Say what now? York County solicitor 'believes' this trumps First Amendment
Tom Shirey talks about prison video encounter York Dispatch
York County Prison's policy of prohibiting people from photographing or filming the facility from the public sidewalk has been reviewed and upheld by the prison's solicitor, according to the county's spokesman.
"In this case, the First Amendment doesn't trump security and safety of a facility, our solicitor believes," spokesman Mark Walters told The York Dispatch on Tuesday, Feb. 4.
"Because of the security and safety of the facility being paramount ... certain policies prohibit the free use of photography," Walters said.
The ACLU of Pennsylvania maintains any member of the public can take photos and film while standing on public property and be protected by the First Amendment to the U.S. Constitution.
The issue was reviewed by prison solicitor Donald Reihart after an East Prospect-area man, 58-year-old Tom Shirey, was approached Jan. 22 by a prison official who told him to stop filming the prison from the public sidewalk.
Shirey, a retired firefighter and EMT, considers himself a First Amendment activist who films county and private buildings from public property, then posts his videos on YouTube under the name First Capital Transparency.
"If you don't use your rights, you tend to lose them," he said.
The York Dispatch on Jan. 24 reported about Shirey being told to stop filming. A lieutenant approached Shirey and respectfully told him to stop filming, then walked back into the prison without forcing Shirey to stop filming.
Reihart concluded schools are an example of where "there can be restrictions" on filming from public property, for safety reasons, Walters said.
Reihart maintains that allowing people to take photos of the prison could highlight vulnerabilities at the facility, according to Walters.
"While it's a public sidewalk, it falls under the distinction of being right in front of a secure facility," the spokesman said.
Let a judge decide? Vic Walczak, legal director of the American Civil Liberties Union of Pennsylvania, on Tuesday said he's not going to quibble with Reihart's determination.
"The next time we get a complaint, we'll be happy to ask a federal judge to resolve the disagreement," he said. "That kind of lawsuit comes with requests for attorneys' fees."
The U.S. Congress long ago included fee-shaping in civil cases to deter unconstitutional conduct and to help people defend their civil rights, according to Walczak.
"It's not cheap to hire a lawyer to file a lawsuit," he said, adding, "We tend not to take cases we think we're going to lose."
Walczak told The York Dispatch Jan. 24 that any member of the public has the right to film from a public sidewalk.
"That's what's called, under the First Amendment, a 'traditional public forum,' and it's the kind of government property that's most protected for free-speech activities," he said. "We've sued over that right in Pittsburgh and won."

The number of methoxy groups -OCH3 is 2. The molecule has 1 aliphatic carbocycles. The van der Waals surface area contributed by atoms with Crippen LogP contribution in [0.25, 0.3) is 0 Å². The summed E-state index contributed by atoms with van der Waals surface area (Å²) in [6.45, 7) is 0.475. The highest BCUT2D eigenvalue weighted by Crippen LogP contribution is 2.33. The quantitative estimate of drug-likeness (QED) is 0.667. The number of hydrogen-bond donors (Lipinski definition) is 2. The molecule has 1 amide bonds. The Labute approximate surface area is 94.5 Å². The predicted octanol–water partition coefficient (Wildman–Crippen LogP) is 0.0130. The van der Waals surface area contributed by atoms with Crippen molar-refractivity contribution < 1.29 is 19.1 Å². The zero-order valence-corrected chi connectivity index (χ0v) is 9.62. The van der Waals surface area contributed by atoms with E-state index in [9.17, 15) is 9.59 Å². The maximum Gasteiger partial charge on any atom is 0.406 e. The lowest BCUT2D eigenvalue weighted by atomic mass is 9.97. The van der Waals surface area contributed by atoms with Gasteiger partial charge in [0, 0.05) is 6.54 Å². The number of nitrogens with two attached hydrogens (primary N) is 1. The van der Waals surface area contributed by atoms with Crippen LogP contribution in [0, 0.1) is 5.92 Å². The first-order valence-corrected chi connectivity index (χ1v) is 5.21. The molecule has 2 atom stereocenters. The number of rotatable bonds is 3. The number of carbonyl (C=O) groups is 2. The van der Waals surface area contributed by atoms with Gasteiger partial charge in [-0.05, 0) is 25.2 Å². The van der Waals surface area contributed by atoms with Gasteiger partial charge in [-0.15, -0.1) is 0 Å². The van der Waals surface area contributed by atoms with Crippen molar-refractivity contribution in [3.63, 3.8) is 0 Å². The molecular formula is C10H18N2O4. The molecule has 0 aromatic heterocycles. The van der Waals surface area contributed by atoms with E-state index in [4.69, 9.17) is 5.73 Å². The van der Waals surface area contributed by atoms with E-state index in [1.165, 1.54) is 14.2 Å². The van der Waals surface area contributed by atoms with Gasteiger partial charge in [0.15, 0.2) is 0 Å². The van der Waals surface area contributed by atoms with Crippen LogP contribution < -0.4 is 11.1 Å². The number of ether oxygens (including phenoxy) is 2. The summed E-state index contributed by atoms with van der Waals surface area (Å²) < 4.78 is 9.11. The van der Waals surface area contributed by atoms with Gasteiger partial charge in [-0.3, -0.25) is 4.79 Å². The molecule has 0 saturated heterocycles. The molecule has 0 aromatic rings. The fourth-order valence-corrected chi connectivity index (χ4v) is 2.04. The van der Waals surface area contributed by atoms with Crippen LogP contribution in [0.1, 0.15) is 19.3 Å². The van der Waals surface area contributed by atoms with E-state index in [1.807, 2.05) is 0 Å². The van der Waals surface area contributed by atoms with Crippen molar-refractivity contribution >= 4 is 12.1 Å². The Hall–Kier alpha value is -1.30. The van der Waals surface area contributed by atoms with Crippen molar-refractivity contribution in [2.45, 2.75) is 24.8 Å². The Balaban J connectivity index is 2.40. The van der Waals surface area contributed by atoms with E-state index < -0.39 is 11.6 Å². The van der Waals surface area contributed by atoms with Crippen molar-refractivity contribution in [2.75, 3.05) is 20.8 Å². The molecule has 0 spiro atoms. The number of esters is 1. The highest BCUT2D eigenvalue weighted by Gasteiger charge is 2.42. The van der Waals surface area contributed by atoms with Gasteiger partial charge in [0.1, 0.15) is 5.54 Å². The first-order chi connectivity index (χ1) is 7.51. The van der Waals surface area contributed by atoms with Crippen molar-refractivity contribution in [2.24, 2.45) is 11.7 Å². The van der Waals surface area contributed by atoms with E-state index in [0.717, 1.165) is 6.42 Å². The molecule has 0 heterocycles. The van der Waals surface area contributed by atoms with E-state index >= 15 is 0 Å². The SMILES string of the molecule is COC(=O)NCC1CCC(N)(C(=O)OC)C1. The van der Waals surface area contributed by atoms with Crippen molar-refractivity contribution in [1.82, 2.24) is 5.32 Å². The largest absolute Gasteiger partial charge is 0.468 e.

Walczak said the prison has the right to restrict any kind of recording on prison property, but that does not include the public sidewalk.
"If the guy wants to stand there and record, he's got the right to do that," Walczak said of Shirey.
'We see this all the time': Mickey Osterreicher, general counsel for the National Press Photographers Association, said the issue of authorities trying to prevent the public from taking photos or video in public places has been ongoing for many years.
"I spend a great deal of time training police on First Amendment issues so journalists and citizens don't get interfered with or arrested — and so police agencies don't get sued for violating citizens' First Amendment rights," he said. "We see this all the time."
Walters has said that the normal policy for filming in front of the prison is for media to contact him so he can grant access beforehand.
He said it's the first time a private citizen contacted him about filming the prison. Shirey called Walters after being given the spokesman's name by the prison lieutenant.
"This was a unique circumstance that has required the county to review policies and procedures and consider what can and can't be done," Walters said Jan. 24.
'It's a shame': Told on Tuesday about the prison solicitor's decision, Shirey said he hopes prison officials reconsider down the road.
"It's a shame that the prison feels that way," he said. "I can understand where they are coming from — safety. But their feelings don't trump our rights. ... You and I both know that the First Amendment is the law of the land."
Shirey said he suspects it comes down to ego.
"They don't want to apologize. It's their way or no way," he said, and asked, "if it's such an issue, how come they have a public bus stop right there?"
Shirey said he'll continue conducting unannounced First Amendment audits and agreed that more revealing photographs can be found by anyone searching Google Earth for "York County Prison."
"This is what our forefathers fought for — our freedoms, our rights," he said. "And I think they're just being stripped away."
— Reach senior crime reporter Liz Evans Scolforo at firstname.lastname@example.org or on Twitter at @LizScolforoYD.